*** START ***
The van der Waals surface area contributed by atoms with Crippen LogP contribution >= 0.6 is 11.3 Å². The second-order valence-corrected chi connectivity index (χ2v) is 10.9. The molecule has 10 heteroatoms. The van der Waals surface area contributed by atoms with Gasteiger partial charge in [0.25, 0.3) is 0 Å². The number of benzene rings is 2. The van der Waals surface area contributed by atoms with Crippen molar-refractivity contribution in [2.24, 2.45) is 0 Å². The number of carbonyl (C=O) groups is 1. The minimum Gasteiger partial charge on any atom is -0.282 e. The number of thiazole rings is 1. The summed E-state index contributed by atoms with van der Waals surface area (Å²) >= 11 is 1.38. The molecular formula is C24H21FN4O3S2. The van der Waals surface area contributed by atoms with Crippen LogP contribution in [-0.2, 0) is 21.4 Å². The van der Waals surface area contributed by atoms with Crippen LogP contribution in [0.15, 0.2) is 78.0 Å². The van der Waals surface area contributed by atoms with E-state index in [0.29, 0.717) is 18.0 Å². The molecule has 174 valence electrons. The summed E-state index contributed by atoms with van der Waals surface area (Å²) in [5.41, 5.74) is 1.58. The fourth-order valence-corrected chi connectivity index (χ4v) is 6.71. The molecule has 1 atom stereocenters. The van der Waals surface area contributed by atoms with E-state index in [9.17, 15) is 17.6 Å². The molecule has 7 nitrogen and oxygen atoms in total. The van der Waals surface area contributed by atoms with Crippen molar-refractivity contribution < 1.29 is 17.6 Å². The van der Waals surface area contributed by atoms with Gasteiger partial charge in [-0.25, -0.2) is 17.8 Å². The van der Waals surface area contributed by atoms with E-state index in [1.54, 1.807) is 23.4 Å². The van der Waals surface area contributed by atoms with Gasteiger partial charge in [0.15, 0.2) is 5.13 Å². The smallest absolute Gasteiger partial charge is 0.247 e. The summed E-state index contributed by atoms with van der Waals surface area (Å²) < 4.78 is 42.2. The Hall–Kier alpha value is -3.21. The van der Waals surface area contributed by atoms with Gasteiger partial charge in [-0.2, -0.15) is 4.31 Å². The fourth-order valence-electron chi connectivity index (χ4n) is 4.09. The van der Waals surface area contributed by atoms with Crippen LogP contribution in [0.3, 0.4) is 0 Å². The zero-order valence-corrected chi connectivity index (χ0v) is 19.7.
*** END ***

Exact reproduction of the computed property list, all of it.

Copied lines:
The van der Waals surface area contributed by atoms with Crippen LogP contribution >= 0.6 is 11.3 Å². The second-order valence-corrected chi connectivity index (χ2v) is 10.9. The molecule has 10 heteroatoms. The van der Waals surface area contributed by atoms with Gasteiger partial charge in [0.25, 0.3) is 0 Å². The number of benzene rings is 2. The van der Waals surface area contributed by atoms with Crippen molar-refractivity contribution in [2.24, 2.45) is 0 Å². The number of carbonyl (C=O) groups is 1. The minimum Gasteiger partial charge on any atom is -0.282 e. The number of thiazole rings is 1. The summed E-state index contributed by atoms with van der Waals surface area (Å²) >= 11 is 1.38. The molecular formula is C24H21FN4O3S2. The van der Waals surface area contributed by atoms with Crippen LogP contribution in [-0.2, 0) is 21.4 Å². The van der Waals surface area contributed by atoms with Crippen LogP contribution in [0.15, 0.2) is 78.0 Å². The van der Waals surface area contributed by atoms with E-state index in [0.29, 0.717) is 18.0 Å². The molecule has 174 valence electrons. The summed E-state index contributed by atoms with van der Waals surface area (Å²) in [5.41, 5.74) is 1.58. The fourth-order valence-corrected chi connectivity index (χ4v) is 6.71. The molecule has 1 atom stereocenters. The van der Waals surface area contributed by atoms with E-state index in [9.17, 15) is 17.6 Å². The molecule has 7 nitrogen and oxygen atoms in total. The van der Waals surface area contributed by atoms with Crippen molar-refractivity contribution < 1.29 is 17.6 Å². The van der Waals surface area contributed by atoms with Gasteiger partial charge in [-0.25, -0.2) is 17.8 Å². The van der Waals surface area contributed by atoms with E-state index in [1.54, 1.807) is 23.4 Å². The van der Waals surface area contributed by atoms with Gasteiger partial charge in [0.15, 0.2) is 5.13 Å². The smallest absolute Gasteiger partial charge is 0.247 e. The summed E-state index contributed by atoms with van der Waals surface area (Å²) < 4.78 is 42.2. The Hall–Kier alpha value is -3.21. The van der Waals surface area contributed by atoms with Gasteiger partial charge in [-0.2, -0.15) is 4.31 Å². The fourth-order valence-electron chi connectivity index (χ4n) is 4.09. The van der Waals surface area contributed by atoms with Crippen LogP contribution in [0.3, 0.4) is 0 Å². The zero-order valence-corrected chi connectivity index (χ0v) is 19.7.